While affirming his support for Israel’s war against Hamas, President Joe Biden suggested in remarks at a Washington, D.C., campaign fundraiser on Tuesday that Israeli Prime Minister Benjamin Netanyahu might need to assemble a new governing coalition if there is ever to be hope for a peaceful resolution to the Israeli-Palestinian conflict.
“As I said after the [Oct. 7] attack, the safety of the Jewish people, the literal security of Israel as an independent Jewish state is literally at stake” in Israel’s war against Hamas, Biden said, according to a transcript of his remarks provided by the White House. “But it is unshakeable, our commitment to Israel.”
Biden also said that he had “personally” spent hours talking to Qatari, Egyptian and Israeli officials, in an effort to secure the release of the more than 100 hostages still held by Hamas in Gaza.
But later in his remarks to a fundraiser hosted by Lee “Rosy” Rosenberg, a board member of the America Israel Public Affairs Committee (AIPAC), Biden shifted to criticism of the Israeli government, which he described as the “most conservative government in Israeli history” and fundamentally opposed to the two-state solution.
Biden then said that Netanyahu would need to “change” ― presumably, to moderate ― to achieve a long-term solution for the region.
Biden suggested though that that might not be possible with Netanyahu’s current governing coalition, which includes far-right, ultranationalist parties. “This government in Israel is making it very difficult for him to move,” Biden said.
Biden singled out Itamar Ben-Gvir, who has a record of supporting violent Israeli extremists and is now Israel’s national security minister, by name.
“Ben-Gvir and company and the new folks, they ― they don’t want anything remotely approaching a two-state solution,” he said.
Biden also said that Palestinian leaders bear their share of the blame for the current conflict. “The Palestinians have not been governed well at all,” he said.
Still, even as he promised that Israel would always be able to count on U.S. support, Biden warned that European and broader global backing is more tenuous.
Israel “has most of the world supporting it,” Biden said. “But they’re starting to lose that support by the indiscriminate bombing that takes place.”
And the president, who had been working tirelessly before the war to negotiate a peace agreement between Israel and Saudi Arabia, emphasized his concerns about the potentially negative effects of a prolonged war and right-wing Israeli governance on his vision for regional harmony.
“We have an opportunity to begin to unite the region ― unite the region. And they still want to do it,” Biden said, referring to allies of the United States in the Arab world. “But we have to make sure that ― that Bibi understands that he’s got to make some moves to strengthen [the Palestinian Authority] ― strengthen it, change it, move it.”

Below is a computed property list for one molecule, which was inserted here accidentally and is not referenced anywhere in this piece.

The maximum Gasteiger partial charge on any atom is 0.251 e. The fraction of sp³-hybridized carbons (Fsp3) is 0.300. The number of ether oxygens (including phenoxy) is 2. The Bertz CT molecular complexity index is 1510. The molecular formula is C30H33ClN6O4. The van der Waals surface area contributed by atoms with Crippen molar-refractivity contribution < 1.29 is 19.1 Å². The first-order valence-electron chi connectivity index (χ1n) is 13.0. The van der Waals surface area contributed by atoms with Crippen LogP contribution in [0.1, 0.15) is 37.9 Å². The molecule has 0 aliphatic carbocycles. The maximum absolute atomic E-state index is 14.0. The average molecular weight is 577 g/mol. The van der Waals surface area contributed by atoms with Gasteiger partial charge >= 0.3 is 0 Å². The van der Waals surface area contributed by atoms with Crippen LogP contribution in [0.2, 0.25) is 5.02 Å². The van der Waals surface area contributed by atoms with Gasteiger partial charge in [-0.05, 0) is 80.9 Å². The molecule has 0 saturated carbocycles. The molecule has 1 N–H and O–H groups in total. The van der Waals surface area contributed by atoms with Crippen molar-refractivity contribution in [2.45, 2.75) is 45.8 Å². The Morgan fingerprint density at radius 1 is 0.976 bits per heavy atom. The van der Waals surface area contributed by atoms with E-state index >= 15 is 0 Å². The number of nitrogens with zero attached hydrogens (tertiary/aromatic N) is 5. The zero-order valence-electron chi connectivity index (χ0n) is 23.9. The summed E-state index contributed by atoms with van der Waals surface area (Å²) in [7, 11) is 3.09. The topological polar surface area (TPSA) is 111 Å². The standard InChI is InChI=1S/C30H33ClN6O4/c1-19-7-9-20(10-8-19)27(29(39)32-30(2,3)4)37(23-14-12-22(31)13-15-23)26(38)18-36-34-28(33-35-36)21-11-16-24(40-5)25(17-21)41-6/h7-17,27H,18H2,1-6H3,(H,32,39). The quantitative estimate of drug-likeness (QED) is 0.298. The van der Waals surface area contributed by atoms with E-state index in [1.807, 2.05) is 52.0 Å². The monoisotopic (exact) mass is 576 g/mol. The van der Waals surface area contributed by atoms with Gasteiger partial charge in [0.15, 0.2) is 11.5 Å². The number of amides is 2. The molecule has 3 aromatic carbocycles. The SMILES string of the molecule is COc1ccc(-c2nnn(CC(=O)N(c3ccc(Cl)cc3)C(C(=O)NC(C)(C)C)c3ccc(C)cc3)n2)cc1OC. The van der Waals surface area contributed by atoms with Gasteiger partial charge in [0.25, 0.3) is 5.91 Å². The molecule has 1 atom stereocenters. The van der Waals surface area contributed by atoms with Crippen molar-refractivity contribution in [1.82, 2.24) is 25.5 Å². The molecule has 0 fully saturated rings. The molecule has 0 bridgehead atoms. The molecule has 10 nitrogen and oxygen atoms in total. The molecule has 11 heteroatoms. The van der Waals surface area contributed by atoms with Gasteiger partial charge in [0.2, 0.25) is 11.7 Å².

“You cannot say there’s no Palestinian state at all in the future,” he added. “And that’s going to be the hard part.”
However, it is unclear how receptive Netanyahu will be to Biden’s recommendations. On Tuesday, the Israeli leader vowed to defy the United States’ calls to have the Palestinian Authority, the Palestinian entity that governs part of the occupied West Bank, take over in Gaza after Israel’s war concludes.
The Biden administration has, for weeks, admonished Israel to do more to limit civilian casualties in Gaza, and immediately after the war to begin making steps toward resumption of talks for a two-state solution.
The situation in Gaza has devolved into a massive humanitarian crisis. More than 85% of Gaza’s 2.3 million residents have been internally displaced, and are struggling to gain access to scarce amounts of food, water and cooking fuel. Of the 18,400 Gazans who have died, two-thirds are women and children, according to the Gaza health ministry. Those figures do not differentiate between civilian and Palestinian militant deaths; Israel says it has killed 7,000 Hamas fighters.
At the same time, Biden has supported the fundamental aims of Israel’s war, and refused to accede to some Democratic lawmakers’ calls for conditioning U.S. military aid on changes in Israeli military tactics. He has requested a supplemental security spending bill that would provide over $10 billion in military aid for Israel, even more aid to Ukraine and significant new funding for border security enforcement. The bill is currently held up by a dispute between Senate Democrats and Senate Republicans, who are demanding more border enforcement money and significant immigration policy changes.
Biden’s remarks on Tuesday were perhaps his strongest to date suggesting that his patience with the Netanyahu government is growing thinner. Amid attacks on U.S. vessels and bases by Iranian proxies, U.S. officials are privately worried about a broader regional war breaking out.
Well before the Palestinian militant group Hamas’s brutal terror attack on Oct. 7, and the Israeli invasion that followed, Biden had expressed alarm about the far-right parties in Netanyahu’s new government. The U.S. Embassy in Israel has also made a point of excluding ultranationalist cabinet ministers Bezalel Smotrich, Itamar Ben-Gvir and Avi Ma’oz from official events that other Israeli government officials were invited to.
The Stakes Have Never Been Higher
This story originally appeared on HuffPost